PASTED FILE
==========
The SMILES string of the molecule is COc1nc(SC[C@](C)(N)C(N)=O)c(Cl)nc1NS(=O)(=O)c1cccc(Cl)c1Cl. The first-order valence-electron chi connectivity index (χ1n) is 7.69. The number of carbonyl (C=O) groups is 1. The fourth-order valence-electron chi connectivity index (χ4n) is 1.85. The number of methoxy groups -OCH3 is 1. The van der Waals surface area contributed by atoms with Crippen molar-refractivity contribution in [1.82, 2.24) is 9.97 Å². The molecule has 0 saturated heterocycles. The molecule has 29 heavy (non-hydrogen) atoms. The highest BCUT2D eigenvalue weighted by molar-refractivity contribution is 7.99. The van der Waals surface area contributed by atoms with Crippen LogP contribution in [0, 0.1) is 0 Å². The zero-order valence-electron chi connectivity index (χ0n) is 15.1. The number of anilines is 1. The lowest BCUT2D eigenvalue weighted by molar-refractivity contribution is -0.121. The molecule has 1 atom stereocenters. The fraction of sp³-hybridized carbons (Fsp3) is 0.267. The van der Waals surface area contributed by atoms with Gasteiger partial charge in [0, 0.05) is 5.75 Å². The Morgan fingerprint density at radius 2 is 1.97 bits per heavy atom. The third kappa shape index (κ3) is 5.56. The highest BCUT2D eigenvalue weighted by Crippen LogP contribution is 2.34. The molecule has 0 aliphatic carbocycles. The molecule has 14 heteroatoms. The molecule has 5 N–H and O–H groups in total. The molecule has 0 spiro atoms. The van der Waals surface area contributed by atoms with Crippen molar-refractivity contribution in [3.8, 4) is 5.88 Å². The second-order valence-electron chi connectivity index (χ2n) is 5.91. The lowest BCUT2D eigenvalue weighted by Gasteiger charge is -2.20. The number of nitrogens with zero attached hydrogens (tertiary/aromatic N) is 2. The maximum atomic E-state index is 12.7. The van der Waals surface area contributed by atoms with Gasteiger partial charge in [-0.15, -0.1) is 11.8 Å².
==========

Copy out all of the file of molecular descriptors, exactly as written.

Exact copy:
The SMILES string of the molecule is COc1nc(SC[C@](C)(N)C(N)=O)c(Cl)nc1NS(=O)(=O)c1cccc(Cl)c1Cl. The first-order valence-electron chi connectivity index (χ1n) is 7.69. The number of carbonyl (C=O) groups is 1. The fourth-order valence-electron chi connectivity index (χ4n) is 1.85. The number of methoxy groups -OCH3 is 1. The van der Waals surface area contributed by atoms with Crippen molar-refractivity contribution in [1.82, 2.24) is 9.97 Å². The molecule has 0 saturated heterocycles. The molecule has 29 heavy (non-hydrogen) atoms. The highest BCUT2D eigenvalue weighted by molar-refractivity contribution is 7.99. The van der Waals surface area contributed by atoms with Crippen LogP contribution in [0, 0.1) is 0 Å². The zero-order valence-electron chi connectivity index (χ0n) is 15.1. The number of anilines is 1. The lowest BCUT2D eigenvalue weighted by molar-refractivity contribution is -0.121. The molecule has 1 atom stereocenters. The fraction of sp³-hybridized carbons (Fsp3) is 0.267. The van der Waals surface area contributed by atoms with Gasteiger partial charge in [0, 0.05) is 5.75 Å². The Morgan fingerprint density at radius 2 is 1.97 bits per heavy atom. The third kappa shape index (κ3) is 5.56. The highest BCUT2D eigenvalue weighted by Crippen LogP contribution is 2.34. The molecule has 0 aliphatic carbocycles. The molecule has 14 heteroatoms. The molecule has 5 N–H and O–H groups in total. The molecule has 0 spiro atoms. The van der Waals surface area contributed by atoms with Crippen molar-refractivity contribution in [3.8, 4) is 5.88 Å². The second-order valence-electron chi connectivity index (χ2n) is 5.91. The lowest BCUT2D eigenvalue weighted by Gasteiger charge is -2.20. The number of nitrogens with zero attached hydrogens (tertiary/aromatic N) is 2. The maximum atomic E-state index is 12.7. The van der Waals surface area contributed by atoms with Gasteiger partial charge in [-0.15, -0.1) is 11.8 Å².